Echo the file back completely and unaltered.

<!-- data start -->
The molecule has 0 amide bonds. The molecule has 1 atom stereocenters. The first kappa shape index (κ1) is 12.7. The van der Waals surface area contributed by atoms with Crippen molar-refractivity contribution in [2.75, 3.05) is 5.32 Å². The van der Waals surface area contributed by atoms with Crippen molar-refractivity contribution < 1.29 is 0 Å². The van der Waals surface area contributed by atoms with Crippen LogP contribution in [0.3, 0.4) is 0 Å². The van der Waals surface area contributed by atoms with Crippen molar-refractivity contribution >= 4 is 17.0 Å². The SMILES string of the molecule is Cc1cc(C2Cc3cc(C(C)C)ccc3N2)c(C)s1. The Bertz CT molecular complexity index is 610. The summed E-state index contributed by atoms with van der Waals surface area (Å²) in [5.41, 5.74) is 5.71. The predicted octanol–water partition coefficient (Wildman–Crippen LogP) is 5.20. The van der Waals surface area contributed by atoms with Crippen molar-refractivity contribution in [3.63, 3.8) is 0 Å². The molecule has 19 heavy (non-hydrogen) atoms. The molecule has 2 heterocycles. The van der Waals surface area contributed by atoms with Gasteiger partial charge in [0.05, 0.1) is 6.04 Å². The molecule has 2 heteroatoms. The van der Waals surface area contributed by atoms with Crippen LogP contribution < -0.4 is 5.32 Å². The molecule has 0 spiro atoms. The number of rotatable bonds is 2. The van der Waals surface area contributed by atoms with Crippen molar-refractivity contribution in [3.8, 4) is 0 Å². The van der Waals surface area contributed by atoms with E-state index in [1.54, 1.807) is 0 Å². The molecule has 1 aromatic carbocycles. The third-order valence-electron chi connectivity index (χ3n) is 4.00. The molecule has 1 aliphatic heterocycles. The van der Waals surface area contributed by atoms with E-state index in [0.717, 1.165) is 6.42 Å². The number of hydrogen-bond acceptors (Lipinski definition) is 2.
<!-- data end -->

The molecule has 0 amide bonds. The molecule has 1 atom stereocenters. The first kappa shape index (κ1) is 12.7. The van der Waals surface area contributed by atoms with Crippen molar-refractivity contribution in [2.75, 3.05) is 5.32 Å². The van der Waals surface area contributed by atoms with Crippen molar-refractivity contribution < 1.29 is 0 Å². The van der Waals surface area contributed by atoms with Crippen LogP contribution in [0.3, 0.4) is 0 Å². The van der Waals surface area contributed by atoms with Crippen molar-refractivity contribution >= 4 is 17.0 Å². The SMILES string of the molecule is Cc1cc(C2Cc3cc(C(C)C)ccc3N2)c(C)s1. The Bertz CT molecular complexity index is 610. The summed E-state index contributed by atoms with van der Waals surface area (Å²) in [5.41, 5.74) is 5.71. The predicted octanol–water partition coefficient (Wildman–Crippen LogP) is 5.20. The van der Waals surface area contributed by atoms with Crippen molar-refractivity contribution in [3.63, 3.8) is 0 Å². The molecule has 19 heavy (non-hydrogen) atoms. The molecule has 2 heterocycles. The van der Waals surface area contributed by atoms with Gasteiger partial charge in [0.05, 0.1) is 6.04 Å². The molecule has 2 heteroatoms. The van der Waals surface area contributed by atoms with Crippen LogP contribution < -0.4 is 5.32 Å². The molecule has 0 spiro atoms. The number of rotatable bonds is 2. The van der Waals surface area contributed by atoms with Crippen molar-refractivity contribution in [3.8, 4) is 0 Å². The van der Waals surface area contributed by atoms with E-state index in [1.54, 1.807) is 0 Å². The molecule has 1 aromatic carbocycles. The third-order valence-electron chi connectivity index (χ3n) is 4.00. The molecule has 1 aliphatic heterocycles. The van der Waals surface area contributed by atoms with E-state index in [0.717, 1.165) is 6.42 Å². The number of hydrogen-bond acceptors (Lipinski definition) is 2.